Read the title.
As for unofficial languages:
- Kotlin (using Java WPILib)
- Python (using RobotPy)
I know teams have also used Scala, Lua, and C#, but I don’t think any of those langs has an up to date WPILib port
It also depends on what you mean by supported. Carlos has the docs page.
Can I ask what the context of the question is? Are you just academically curious, interested in what exotic flavors exist out in the world, or making concrete decisions for your teams programming strategy in the upcoming year?
While there are other language have support C++, Java, and Labview are the ones that have official support. IE documentation written by WPLIB, official Beta testing, and CSA more likely to be familiar with the language.
If your team has no programming experience and no mentors who know any of the supported languages, it may be worth it to ask around what languages are popular in your area in order to decide which to use. I know around here there are very few teams using C++ so getting help at events from CSAs or other teams is difficult. In other regions LabVIEW is very unpopular and it’s hard to find help with it at competition.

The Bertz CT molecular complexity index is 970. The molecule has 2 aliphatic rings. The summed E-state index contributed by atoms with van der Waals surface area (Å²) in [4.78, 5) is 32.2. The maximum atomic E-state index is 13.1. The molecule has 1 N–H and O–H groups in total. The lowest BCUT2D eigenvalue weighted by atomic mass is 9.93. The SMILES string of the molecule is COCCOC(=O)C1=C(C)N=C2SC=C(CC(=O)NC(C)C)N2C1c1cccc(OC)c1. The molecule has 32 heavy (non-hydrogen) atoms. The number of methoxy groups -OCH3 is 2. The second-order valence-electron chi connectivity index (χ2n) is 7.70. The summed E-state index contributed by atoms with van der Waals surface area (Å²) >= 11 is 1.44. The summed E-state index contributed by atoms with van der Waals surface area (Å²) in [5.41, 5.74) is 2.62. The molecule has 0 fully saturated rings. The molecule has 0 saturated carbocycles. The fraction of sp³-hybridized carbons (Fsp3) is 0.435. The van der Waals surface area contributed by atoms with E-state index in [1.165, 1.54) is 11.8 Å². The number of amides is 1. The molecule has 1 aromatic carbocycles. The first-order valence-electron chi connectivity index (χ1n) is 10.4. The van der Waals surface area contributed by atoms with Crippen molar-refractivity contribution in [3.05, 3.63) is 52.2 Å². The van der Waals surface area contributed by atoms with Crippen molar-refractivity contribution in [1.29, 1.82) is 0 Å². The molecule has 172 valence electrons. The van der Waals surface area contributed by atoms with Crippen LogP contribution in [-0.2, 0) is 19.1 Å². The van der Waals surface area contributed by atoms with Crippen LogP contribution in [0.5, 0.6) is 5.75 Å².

A few weeks ago we did an interview with Tyler Vaness who is an active contributor to the WPILib and widely consulted in the FRC Discord for advice. He dived quite a bit into the options and how to best utilize tools. Timecode of where the interview starts: https://youtu.be/I23pYhbJcoc?t=2181
I’m helping out with a possible new team and they wanted to know all the options they had for languages. I know that Java, C++ and LabView are supported languages, but I just wanted to check if there were anymore.
Based on that, I’d tend to recommend C++/Java, as that’s what you’re most likely to find existing expertise in, along with maximum community support.
Labview/Python/Kotlin all could be options if you’ve mentors/students with substantial experience in them. However, keep in mind, “substantial experience” isn’t just that they’ve used the languages for projects, but that they have experience integrating and debugging their respective runtime environments, and could do it on embedded linux controllers. Writing “hello world” programs is easy, getting said hello-world to run with 99.99% reliability on the roboRIO is a whole additional ball of wax.
For similar reasons, I’d definitely steer away from any of the more exotic options.